Your Connection To Jazz, Blues and NPR News
Play Live Radio
Next Up:
Available On Air Stations

Mistakes about race corrupt many eyewitness accounts

Null Value

If you’ve witnessed a crime, you’ll swear you can accurately identify the person who did it. But, there’s a good chance you’re wrong, especially if that person is of a different race. Still, jurors believe eyewitness accounts.

And, in Washington state, the law doesn't allow judges to tell juries about the problems associated with cross-racial eyewitness identification. One Court of Appeals judge says that's wrong.

Scientists refer to the phenomenon as  the "cross race effect." It’s much easier for us to describe the characteristics of a passing stranger who shares our race and ethnicity than someone who doesn’t. So, for example, a white witness identifying a black suspect may only really remember that the person was black. 

Chris Meissner, with the National Science Foundation, has reviewed 40 years of research on race identification. He says our brains are wired to instantly categorize what we see.

“Now it's important to note that this is not tied to motivation, it’s not tied to prejudice. In fact, one might think of it as an evolutionary principle that in fact our systems are set up to identify those within our group versus those outside of our group,” Meissner said.

This has come into play in court cases. There have been numerous incidents of jurors finding an innocent person guilty after the testimony of an eyewitness. Jackie McMurtrie, director of the Innocence Project at the University of Washington, says there are reasons this keeps happening.

“People tend to believe eyewitnesses because the eyewitness is really doing their best to get it right. Many have been the victim of a horrible crime and so that makes their testimony very powerful and persuasive,” she said.

And often wrong. 

Seventy-five percent of the prisoners exonerated through DNA testing prompted by the Innocence Project were originally convicted because an eyewitness, often of a different race, pointed the finger at them.

The American Bar Association and other legal groups say juries should be given instructions pointing out the dangers of relying on such testimony. Federal courts and some states already do that now.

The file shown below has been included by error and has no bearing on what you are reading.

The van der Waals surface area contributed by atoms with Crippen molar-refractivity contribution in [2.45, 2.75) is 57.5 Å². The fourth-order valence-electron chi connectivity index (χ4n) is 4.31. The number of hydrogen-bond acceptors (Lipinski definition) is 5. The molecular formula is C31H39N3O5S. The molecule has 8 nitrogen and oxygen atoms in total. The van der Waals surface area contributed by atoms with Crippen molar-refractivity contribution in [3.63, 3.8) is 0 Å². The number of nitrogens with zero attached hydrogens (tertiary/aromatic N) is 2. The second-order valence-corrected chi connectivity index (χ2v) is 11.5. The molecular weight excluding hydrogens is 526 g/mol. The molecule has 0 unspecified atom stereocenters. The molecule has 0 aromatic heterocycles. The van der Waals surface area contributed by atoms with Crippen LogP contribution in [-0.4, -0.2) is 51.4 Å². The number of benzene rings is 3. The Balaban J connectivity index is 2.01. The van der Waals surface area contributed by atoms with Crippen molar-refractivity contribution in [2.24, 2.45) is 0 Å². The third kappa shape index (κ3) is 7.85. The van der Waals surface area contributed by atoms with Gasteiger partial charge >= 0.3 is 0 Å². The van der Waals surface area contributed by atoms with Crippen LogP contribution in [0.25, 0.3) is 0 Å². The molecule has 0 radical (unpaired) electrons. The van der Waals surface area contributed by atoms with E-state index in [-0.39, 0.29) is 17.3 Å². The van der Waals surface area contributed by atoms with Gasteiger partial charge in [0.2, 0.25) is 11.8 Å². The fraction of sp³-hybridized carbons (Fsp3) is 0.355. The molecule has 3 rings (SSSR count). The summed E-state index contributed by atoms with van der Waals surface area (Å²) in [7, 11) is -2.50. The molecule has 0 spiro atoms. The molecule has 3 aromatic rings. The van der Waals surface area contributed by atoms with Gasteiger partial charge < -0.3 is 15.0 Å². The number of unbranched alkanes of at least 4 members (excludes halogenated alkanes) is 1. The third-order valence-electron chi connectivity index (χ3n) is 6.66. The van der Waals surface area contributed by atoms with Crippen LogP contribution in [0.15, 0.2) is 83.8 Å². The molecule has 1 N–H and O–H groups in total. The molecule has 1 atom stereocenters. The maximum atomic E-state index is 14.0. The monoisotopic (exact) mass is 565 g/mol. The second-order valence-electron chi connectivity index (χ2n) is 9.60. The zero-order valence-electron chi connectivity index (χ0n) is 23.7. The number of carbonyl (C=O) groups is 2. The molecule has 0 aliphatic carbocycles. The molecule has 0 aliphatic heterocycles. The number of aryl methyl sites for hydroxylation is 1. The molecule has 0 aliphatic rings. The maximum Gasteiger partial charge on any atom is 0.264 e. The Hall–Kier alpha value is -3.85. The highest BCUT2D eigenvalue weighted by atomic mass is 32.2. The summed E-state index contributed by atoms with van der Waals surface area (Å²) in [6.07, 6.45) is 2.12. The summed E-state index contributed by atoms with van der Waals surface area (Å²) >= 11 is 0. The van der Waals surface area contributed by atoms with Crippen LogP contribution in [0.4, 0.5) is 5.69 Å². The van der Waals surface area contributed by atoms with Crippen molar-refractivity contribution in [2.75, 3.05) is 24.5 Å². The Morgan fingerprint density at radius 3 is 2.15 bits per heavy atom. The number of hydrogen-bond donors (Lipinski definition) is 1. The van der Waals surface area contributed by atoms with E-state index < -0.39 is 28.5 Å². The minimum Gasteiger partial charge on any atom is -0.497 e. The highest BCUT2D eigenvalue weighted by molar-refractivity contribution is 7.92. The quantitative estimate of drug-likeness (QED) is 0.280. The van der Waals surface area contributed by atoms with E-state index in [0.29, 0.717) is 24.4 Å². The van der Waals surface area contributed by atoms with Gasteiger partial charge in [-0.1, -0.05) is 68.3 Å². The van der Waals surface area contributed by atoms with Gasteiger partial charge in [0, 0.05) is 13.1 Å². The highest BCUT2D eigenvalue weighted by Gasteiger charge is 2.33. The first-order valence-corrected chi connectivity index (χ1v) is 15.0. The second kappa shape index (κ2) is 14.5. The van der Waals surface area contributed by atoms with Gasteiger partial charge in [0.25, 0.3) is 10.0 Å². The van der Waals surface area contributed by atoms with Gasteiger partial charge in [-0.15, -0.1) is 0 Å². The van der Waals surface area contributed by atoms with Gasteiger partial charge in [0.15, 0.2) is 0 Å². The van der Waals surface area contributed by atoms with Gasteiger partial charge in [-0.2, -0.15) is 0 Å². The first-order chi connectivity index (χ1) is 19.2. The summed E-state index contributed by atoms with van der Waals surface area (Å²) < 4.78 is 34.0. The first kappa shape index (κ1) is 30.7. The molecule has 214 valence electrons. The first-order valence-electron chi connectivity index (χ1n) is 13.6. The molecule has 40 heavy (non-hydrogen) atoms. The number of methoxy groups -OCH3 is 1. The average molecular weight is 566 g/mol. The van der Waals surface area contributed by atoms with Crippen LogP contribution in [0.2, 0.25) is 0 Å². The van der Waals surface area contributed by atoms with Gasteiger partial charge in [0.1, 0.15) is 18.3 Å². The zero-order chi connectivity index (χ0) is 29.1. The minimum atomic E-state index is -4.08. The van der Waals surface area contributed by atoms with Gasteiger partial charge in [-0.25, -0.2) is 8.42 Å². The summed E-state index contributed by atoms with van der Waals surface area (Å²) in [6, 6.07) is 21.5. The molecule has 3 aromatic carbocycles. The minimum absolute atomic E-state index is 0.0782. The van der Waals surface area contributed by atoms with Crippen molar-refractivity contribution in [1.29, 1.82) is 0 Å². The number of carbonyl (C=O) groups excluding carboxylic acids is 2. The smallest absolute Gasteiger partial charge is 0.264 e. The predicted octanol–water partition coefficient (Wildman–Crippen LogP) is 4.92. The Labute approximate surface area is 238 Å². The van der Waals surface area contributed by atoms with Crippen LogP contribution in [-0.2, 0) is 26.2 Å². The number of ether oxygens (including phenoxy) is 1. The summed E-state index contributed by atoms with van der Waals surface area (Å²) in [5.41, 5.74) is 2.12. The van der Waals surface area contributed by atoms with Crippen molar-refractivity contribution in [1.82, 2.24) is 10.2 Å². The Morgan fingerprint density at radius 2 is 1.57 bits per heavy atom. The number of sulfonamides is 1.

But, in Washington, there’s a hitch. 

The Washington Supreme Court says letting a judge warn jurors about the questionable accuracy of cross racial eyewitness accounts amounts to letting a judge comment on the validity of the evidence, something that’s prohibited by the state constitution.

Some lower court judges are frustrated by the high court's position. That was more than evident recently in a Washington Court of Appeals ruling.

In a rather unusual move, Judge Anne Ellington, writing a concurring opinion in State of Washington v. Bryan Edward Allen, openly chided the State Supreme Court to change its stance. She wrote:

“...we should advise jurors of a fact known to us but contrary to their intuition: that cross racial identification should be carefully scrutinized. We can draft such an instruction without making a judicial comment on evidence, and I believe it is past time to do so.”

Ellington added:

"Basic fairness requires that jurors be informed about established frailties in certain kinds of evidence when such frailties are not common knowledge."

In State of Washington v. Bryan Edward Allen, Allen appealed his conviction for felony harassment, contending that he did not receive a fair trial because the trial court refused to give his proposed jury instruction on cross racial eyewitness identification.

The Court of Appeals upheld his conviction, and Ellington said she had no choice but to concur, because the  State Supreme Court has previously held that such a jury instruction is not allowed.

Paula reports on groundbreaking legal decisions in Washington State and on trends in crime and law enforcement. She’s been at KNKX since 1989 and has covered the Law and Justice beat for the past 15 years. Paula grew up in Idaho and, prior to KNKX, worked in public radio and television in Boise, San Francisco and upstate New York.